|March 5, 2009. Sunny and not too cold in New York yesterday, although this reporter was laid up with some kind of bug or food poisoning resulting from Tuesday’s lunch. How quickly we forget how fortunate we are when we have excellent health.
Last Thursday night over at the Frick Collection, the museum’s Young Fellows of The Frick held its tenth annual Young Fellows Ball with the theme Les Liaisons Dangereuses, which was also the title of a popular novel by Choderlos de Laclos (and made into a film more than once) in 18th Century France. The ball’s theme was inspired by the Frick’s Fragonard Gallery named for Jean-Honore Fragonard (1732-1806), the room of which features the artist’s masterpiece “The Progress of Love,” a series of panels which was commissioned by Madame du Barry, the last mistress of France’s King Louis XV.
The mistresses of the French kings were made rich and powerful through their royal liaisons. Du Barry, the illegitimate daughter of a monk and a seamstress, was the last of them (Louis’ successor, Louis XVI evidently never had a mistress, nor was he interested). She had been trained by her sponsor specifically to lure the king and when she was ready, she was taken to Versailles where the king spotted her one day in the Salon des Glaces as he was making his way through the crowd of subjects.
She was much younger than the king (by thirty-three years) and had been trained from girlhood for her amorous trade. By the time she met Louis, she was very good at it. The king adored her for her youth, her beauty and most especially her technique in getting the old and sated man (old for those days – in his late 50s) to respond sexually. He showered her with gifts of jewels, chateaux and most especially court privileges that exceeded those of many of the royals which of course annoyed them no end. She made a lot of enemies unwittingly because of the jealousy the court felt about her. Her background was also well known by this royal den of gossips and ripe for controversy by the scads of faux-moralists in the court.
By his early 60s, however, Louis was battling the ennui of age for a man who had indulged himself enormously in whatever way he wished. Du Barry, by then, was like the young and pretty wife who spent her days shopping and doing up her chateau at Louveciennes, sparing no expense. She had also become arrogant and spoiled in the king’s over-indulgence, demanding whatever she wished even if someone had come before her. An artist who had done a commission for Catherine the Great felt compelled against his wish to sell the work to Du Barry simply because she wanted it and she was la Comtesse Du Barry.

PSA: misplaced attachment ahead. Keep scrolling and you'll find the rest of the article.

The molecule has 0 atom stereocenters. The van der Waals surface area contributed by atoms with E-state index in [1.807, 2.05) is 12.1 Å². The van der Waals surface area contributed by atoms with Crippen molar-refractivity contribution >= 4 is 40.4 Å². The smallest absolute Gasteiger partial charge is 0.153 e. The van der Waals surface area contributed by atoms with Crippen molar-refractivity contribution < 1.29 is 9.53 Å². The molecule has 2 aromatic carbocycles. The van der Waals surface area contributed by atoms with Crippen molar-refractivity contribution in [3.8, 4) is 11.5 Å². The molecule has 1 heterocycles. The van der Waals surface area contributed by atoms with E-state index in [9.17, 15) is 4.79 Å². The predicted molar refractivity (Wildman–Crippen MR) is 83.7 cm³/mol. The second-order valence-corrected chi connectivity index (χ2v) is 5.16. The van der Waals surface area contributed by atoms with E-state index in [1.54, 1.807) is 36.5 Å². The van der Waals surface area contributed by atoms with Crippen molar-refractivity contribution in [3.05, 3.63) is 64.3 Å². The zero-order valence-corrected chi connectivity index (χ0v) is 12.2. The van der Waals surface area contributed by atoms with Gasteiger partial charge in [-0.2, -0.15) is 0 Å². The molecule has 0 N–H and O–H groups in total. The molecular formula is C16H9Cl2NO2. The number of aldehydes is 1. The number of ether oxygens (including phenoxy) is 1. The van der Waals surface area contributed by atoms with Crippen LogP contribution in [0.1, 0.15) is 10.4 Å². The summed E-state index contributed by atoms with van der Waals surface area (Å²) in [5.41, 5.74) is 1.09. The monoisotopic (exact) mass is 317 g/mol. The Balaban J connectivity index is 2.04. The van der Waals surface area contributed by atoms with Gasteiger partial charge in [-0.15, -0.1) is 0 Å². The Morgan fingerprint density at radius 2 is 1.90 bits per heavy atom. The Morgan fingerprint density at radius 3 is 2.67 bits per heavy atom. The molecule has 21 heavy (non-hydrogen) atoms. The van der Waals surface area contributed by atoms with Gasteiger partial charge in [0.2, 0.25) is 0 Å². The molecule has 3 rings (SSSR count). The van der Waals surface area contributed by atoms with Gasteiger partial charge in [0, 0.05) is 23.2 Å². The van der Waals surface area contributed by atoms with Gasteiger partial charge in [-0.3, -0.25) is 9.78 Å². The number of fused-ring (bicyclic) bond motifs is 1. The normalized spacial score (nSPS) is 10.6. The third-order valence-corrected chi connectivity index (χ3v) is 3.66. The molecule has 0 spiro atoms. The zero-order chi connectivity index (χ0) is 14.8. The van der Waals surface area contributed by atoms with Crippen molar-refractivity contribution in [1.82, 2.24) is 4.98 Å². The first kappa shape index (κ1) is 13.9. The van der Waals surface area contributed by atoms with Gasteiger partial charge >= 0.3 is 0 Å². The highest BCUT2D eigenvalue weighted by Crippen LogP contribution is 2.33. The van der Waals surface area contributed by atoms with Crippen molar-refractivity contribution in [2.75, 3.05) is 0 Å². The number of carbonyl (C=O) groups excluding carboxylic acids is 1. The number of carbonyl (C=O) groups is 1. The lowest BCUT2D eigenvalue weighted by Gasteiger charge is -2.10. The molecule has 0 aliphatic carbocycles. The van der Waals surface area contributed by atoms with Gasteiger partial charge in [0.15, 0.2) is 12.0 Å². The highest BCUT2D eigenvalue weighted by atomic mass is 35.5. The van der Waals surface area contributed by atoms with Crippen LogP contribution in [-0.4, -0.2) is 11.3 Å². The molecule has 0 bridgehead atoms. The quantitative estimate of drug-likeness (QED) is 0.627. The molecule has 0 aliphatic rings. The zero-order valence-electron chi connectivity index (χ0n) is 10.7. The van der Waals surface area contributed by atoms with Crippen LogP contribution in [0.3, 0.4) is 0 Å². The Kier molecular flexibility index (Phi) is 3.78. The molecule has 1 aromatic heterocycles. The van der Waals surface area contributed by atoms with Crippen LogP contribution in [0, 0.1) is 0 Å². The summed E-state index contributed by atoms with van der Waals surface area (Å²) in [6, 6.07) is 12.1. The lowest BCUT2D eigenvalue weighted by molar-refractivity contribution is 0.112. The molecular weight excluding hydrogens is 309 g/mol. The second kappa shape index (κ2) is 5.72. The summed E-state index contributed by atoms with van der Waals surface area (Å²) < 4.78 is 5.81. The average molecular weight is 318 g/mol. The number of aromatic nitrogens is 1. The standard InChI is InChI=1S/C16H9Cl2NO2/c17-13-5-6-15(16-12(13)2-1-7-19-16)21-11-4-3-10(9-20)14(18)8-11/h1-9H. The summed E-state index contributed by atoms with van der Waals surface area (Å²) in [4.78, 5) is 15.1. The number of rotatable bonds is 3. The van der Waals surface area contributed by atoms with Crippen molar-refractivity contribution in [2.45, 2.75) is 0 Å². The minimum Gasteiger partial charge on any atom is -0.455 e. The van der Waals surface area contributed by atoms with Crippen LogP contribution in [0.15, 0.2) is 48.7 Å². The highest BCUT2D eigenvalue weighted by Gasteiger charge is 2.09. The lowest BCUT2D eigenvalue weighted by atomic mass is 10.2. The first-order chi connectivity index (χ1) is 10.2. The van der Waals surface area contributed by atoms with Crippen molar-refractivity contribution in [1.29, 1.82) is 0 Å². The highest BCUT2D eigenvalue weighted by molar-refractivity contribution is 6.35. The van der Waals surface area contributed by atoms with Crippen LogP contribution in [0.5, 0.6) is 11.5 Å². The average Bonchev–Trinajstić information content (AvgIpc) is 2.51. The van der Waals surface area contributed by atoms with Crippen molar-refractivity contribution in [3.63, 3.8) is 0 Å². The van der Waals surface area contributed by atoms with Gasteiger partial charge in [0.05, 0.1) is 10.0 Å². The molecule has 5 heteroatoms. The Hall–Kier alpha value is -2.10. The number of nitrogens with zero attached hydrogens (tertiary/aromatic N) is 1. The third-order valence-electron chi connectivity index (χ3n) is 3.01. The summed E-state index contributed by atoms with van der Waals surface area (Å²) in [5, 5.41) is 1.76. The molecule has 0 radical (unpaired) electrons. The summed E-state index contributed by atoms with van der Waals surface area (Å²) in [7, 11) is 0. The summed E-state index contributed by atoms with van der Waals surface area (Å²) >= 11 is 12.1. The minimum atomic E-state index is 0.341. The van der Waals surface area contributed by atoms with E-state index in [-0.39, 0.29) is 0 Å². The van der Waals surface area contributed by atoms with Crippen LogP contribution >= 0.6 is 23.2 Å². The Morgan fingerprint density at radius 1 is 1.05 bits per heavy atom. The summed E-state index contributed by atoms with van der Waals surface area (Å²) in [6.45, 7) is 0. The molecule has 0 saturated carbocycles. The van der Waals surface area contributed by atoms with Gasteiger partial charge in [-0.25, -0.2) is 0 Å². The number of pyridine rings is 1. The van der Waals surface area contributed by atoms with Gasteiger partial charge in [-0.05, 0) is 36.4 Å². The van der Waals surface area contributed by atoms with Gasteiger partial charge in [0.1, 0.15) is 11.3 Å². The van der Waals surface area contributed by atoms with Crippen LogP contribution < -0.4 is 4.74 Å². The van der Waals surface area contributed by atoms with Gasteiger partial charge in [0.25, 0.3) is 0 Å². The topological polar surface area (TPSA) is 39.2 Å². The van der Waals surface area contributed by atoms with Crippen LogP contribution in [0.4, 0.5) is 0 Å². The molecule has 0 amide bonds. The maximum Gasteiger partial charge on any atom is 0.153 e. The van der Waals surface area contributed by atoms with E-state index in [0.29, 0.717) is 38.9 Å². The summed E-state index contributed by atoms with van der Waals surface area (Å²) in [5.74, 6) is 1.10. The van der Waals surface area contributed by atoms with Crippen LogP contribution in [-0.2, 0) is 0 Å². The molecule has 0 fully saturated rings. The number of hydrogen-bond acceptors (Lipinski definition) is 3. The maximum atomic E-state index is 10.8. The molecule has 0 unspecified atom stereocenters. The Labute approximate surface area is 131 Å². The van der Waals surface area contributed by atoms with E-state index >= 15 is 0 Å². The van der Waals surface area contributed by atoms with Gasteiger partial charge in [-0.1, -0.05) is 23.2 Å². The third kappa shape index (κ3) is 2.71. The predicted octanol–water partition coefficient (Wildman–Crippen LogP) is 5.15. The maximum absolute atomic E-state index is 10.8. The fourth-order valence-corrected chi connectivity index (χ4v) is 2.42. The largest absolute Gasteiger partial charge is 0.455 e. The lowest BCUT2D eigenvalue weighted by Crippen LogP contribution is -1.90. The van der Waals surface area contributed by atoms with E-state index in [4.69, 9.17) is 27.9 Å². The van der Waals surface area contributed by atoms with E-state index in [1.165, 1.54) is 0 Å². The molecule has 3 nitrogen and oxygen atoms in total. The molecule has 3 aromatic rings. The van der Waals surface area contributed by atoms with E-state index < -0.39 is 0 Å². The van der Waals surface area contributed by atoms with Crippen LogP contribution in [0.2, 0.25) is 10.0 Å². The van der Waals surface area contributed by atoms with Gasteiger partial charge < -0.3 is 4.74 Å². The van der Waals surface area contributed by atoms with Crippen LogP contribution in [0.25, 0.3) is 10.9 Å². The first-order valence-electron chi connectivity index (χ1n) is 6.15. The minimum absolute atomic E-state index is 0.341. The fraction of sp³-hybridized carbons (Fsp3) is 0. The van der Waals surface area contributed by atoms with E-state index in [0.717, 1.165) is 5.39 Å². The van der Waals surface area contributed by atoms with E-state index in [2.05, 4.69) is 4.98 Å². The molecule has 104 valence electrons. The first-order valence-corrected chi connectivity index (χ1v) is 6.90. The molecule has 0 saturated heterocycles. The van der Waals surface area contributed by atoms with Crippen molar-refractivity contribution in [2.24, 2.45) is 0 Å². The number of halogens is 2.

One artist who refused to comply with her whims was Fragonard. Commissioned by her to do “the Progress of Love” for one of her smaller salons at Louveciennes, he objected to her request to make the young lovers in the pictures to look like her and the not-so-young king. When they were completed, Du Barry paid him back by declining to take possession of the panels. The artist was paid an indemnity of 18,000 livres (or the very approximate $180,000 in today’s currency).
Madame Du Barry, in the last days of Louis XV who was dying from smallpox, was banished from the court of Versailles, as was the custom of mistresses after the demise of their king, and sent to the convent of Pont-au-Dames so that the dying king could receive absolution, allowing the old boy to repent his sins and go directly to heaven. Two years after his death in 1776, Madame Du Barry retired to the splendor of Louveciennes.
Hated by Marie-Antoinette, Du Barry was jailed briefly and when released she emigrated to London where she was said to have been very generous to now penniless emigres from royal circles.